We've stopped using RSpec... say Rails development team ENTP. They're now back to Test::Unit but improved with Jeremy McAnally's context. Others in the comments suggest shoulda. Is it curtains for RSpec?
Go there.

I sort of idly followed up on it, and found that there was a pretty good discussion of Rails testing options there.

I haven't followed up on all of them yet, except to get a list, which is what I'm posting here.

It's pretty sloppy but it might help someone else. I'm about to update a couple of my sites, maybe add a new one, and get back into the swing of testing with Ruby on Rails, so this is a good time for it all.

First, the most general things.


BDD
There is decent article on Behavior Driven Development at Wikipedia. Go there.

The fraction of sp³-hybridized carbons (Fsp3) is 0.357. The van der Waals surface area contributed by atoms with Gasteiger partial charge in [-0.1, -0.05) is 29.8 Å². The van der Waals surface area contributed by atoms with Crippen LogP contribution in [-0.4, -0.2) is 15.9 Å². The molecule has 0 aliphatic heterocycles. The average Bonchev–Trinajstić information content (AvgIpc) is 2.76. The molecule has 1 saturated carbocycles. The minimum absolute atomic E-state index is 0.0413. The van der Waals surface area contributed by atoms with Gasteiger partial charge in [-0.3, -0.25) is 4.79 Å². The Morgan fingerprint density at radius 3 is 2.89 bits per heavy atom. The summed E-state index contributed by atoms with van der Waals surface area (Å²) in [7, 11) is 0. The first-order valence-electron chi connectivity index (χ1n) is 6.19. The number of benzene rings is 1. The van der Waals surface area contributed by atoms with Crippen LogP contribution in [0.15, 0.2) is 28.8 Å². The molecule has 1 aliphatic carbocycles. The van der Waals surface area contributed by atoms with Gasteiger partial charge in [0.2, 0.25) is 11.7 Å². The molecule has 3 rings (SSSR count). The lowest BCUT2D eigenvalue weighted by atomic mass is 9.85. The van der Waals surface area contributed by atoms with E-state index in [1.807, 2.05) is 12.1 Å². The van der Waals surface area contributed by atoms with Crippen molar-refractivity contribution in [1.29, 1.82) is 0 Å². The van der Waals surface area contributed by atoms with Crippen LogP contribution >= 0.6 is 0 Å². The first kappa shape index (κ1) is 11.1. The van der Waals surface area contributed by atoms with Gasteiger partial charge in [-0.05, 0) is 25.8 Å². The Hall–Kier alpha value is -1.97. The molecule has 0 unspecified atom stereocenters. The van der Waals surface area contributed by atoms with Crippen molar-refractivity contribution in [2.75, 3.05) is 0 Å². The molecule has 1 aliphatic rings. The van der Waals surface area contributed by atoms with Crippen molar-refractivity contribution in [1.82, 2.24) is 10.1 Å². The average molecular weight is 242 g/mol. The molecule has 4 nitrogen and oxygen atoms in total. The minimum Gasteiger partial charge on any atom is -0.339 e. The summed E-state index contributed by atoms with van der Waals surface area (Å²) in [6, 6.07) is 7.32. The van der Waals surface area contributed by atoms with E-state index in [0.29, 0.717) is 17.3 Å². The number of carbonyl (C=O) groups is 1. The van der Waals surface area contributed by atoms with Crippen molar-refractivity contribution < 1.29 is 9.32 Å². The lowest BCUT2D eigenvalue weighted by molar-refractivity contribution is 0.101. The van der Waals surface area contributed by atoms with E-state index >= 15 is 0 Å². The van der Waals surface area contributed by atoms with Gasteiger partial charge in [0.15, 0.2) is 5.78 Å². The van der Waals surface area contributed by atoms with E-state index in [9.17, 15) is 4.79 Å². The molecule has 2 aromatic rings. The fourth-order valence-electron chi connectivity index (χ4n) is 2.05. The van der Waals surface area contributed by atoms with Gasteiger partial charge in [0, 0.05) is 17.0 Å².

Behavior Driven Development (or BDD) is an Agile software development technique that encourages collaboration between developers, QA and non-technical or business participants in a software project. It was originally conceived in 2003 by Dan North as a response to Test Driven Development, and has evolved over the last few years.

The focus of BDD is the language and interactions used in the process of software development. Behavior-driven developers use their native language in combination with the ubiquitous language of Domain Driven Design to describe the purpose and benefit of their code. This allows the developers to focus on why the code should be created, rather than the technical details, and minimizes translation between the technical language in which the code is written and the domain language spoken by the business, users, stakeholders, project management etc.